Read More From Holidappy
2. What Is My Budget?
Before heading to the mall or logging onto your computer to purchase a gift, make sure you’ve decided on a budget. Not only will this deter you from spending more than you can afford, but setting limits for yourself will also help you narrow down your options and make final decisions. Sticking to a budget means greater efficiency and fewer regrets.
There is no need to go broke over the holidays when some of the most meaningful gifts are completely free. Handwritten cards, creative or funny lists, letters, and coupons for time to spend together are all meaningful and don’t have to cost you a cent.
If you’re stressing about being able to afford gifts for your loved ones, seriously consider one of these options. Remember: one of the fundamental purposes of gift-giving is to show appreciation for someone, and these types of gifts are likely to be the most personal and memorable.
3. What Are My Strengths as a Gift-Giver?
This is one aspect of gift-giving I find people often overlook. Though a gift should first and foremost represent the interests and tastes of the recipient, it’s also a reflection of you, the gift-giver.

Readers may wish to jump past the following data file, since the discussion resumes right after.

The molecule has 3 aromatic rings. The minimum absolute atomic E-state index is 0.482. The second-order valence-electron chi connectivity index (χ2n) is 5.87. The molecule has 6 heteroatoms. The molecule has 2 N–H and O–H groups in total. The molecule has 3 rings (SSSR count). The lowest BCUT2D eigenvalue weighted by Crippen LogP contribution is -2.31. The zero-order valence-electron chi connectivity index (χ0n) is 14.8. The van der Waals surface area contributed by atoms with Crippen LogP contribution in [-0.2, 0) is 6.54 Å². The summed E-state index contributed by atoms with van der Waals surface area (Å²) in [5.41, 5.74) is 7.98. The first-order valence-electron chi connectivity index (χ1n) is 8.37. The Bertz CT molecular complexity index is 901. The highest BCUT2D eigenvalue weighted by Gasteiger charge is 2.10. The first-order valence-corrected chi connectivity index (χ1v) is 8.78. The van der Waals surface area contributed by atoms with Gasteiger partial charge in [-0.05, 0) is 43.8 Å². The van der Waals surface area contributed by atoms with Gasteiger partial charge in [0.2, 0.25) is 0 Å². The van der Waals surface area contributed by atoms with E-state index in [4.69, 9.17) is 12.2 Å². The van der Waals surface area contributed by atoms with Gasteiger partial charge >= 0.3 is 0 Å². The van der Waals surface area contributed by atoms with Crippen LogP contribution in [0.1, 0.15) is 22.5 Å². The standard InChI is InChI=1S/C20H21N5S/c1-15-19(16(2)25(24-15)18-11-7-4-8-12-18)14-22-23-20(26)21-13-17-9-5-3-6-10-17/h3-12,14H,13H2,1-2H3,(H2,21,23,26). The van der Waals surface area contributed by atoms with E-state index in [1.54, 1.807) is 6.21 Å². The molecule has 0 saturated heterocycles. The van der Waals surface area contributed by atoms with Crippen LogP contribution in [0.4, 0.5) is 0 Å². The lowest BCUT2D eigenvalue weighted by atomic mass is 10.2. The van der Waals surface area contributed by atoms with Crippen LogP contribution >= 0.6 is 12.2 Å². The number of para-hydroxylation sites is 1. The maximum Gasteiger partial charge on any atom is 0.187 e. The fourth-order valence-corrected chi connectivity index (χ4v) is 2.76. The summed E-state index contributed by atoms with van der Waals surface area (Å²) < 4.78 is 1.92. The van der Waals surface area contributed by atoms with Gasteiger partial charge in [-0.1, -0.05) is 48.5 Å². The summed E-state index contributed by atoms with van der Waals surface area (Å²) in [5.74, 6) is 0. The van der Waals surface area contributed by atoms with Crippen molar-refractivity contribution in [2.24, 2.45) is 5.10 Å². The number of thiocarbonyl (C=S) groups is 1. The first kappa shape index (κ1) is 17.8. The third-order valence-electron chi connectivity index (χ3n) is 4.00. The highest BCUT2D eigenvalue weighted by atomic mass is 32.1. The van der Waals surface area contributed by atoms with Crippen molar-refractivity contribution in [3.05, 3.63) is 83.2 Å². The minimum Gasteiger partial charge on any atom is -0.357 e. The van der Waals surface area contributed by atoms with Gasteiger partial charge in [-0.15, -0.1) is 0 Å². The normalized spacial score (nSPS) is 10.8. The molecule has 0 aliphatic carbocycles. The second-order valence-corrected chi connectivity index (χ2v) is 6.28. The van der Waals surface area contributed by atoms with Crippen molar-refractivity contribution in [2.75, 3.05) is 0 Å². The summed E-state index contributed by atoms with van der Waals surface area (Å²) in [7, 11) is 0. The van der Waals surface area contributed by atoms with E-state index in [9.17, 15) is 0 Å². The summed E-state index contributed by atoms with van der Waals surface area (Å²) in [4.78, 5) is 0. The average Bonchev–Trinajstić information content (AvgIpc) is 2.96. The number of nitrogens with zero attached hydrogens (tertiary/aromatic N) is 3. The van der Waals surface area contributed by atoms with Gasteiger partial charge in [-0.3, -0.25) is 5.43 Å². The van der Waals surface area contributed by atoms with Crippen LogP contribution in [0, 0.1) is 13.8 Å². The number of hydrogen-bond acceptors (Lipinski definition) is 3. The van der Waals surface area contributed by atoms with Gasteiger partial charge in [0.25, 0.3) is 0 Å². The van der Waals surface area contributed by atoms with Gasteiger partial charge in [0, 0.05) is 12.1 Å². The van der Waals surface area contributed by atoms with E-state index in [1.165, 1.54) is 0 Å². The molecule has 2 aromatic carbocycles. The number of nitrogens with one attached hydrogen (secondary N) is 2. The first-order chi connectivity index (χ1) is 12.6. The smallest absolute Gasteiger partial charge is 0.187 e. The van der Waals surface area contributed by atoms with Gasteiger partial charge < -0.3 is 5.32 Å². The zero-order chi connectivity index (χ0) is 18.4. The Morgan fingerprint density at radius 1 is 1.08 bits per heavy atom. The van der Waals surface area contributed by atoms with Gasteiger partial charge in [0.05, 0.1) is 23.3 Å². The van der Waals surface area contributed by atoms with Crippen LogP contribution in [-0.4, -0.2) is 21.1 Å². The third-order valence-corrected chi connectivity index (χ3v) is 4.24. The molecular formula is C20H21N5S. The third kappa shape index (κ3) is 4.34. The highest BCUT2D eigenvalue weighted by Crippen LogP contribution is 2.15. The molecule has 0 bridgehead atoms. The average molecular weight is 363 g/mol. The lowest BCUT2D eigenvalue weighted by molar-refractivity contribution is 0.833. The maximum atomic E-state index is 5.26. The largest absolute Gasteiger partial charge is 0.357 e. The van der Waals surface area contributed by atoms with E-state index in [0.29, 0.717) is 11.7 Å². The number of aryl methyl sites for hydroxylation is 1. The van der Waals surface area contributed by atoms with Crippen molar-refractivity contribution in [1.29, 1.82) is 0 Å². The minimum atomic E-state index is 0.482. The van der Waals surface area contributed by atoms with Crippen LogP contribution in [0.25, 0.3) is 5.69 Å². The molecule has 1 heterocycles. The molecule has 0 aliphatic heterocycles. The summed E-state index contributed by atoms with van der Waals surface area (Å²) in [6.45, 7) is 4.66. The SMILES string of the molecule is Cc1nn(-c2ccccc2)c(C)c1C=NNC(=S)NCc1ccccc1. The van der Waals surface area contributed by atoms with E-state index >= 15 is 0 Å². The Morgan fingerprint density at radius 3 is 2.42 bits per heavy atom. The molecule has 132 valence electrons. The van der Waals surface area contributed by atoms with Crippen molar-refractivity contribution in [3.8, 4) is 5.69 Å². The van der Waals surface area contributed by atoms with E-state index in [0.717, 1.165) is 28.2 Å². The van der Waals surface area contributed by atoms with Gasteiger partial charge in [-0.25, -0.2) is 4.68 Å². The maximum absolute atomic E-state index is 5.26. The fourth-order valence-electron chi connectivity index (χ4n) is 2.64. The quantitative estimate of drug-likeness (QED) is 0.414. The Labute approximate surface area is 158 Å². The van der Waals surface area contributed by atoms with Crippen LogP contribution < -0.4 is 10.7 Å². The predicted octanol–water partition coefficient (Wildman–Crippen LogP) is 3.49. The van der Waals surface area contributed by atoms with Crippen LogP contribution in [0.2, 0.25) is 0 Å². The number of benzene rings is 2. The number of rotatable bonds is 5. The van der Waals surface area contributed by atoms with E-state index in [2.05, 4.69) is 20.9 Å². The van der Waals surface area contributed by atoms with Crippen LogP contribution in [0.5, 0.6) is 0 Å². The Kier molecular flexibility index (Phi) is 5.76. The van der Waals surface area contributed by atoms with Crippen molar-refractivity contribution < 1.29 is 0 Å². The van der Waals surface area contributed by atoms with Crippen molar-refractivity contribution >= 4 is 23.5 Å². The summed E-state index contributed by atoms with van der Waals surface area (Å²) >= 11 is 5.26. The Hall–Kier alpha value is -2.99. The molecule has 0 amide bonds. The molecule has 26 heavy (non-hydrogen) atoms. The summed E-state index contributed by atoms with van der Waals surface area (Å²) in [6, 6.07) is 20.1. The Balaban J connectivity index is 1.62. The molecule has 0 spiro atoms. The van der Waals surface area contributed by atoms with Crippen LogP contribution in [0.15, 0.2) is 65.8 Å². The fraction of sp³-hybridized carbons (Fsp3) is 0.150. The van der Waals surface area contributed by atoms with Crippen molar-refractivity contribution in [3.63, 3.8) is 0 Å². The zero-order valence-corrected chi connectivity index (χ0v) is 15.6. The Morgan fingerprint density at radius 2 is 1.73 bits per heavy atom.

I like picking out clothes for a few people I’m close to who hate shopping. It’s an area where my strengths overlap: I’m perceptive when it comes to other people’s preferences, and I have a good fashion sense. I am able to give them something they’ll appreciate and wear while saving them the drudgery of an activity they would rather avoid. Meanwhile, I enjoy both the shopping itself and their appreciation of the gifts I give them.
After considering which types of gifts your recipient might like to receive, engage in some self-reflection. What are you best at picking out? What do you enjoy? If you focus on an area where you have some expertise or interest, not only are you likely to be more discerning with your choice, but the recipient will pick up on how much you genuinely care. Your efforts will imbue the gift with greater meaning and personality.
If you have particular skills like knitting, crafting, cooking, fixing things, etc., using your talents or offering your services to another person is a wonderfully personalized gift. If you are able to give a gift that reflects something you are uniquely good at or uniquely positioned to do, this is often the best choice.
Consider your own personal answers to these questions when you’re stumped about what gift to give a friend, family member, or coworker. Think about the gifts you’ve appreciated the most, and interrogate what it was about those gifts that made them so memorable or useful. There is no “perfect gift,” and if you take the pressure off of yourself to find it, you’ll be more likely to give something your recipient will truly appreciate.
© 2018 Julia Regier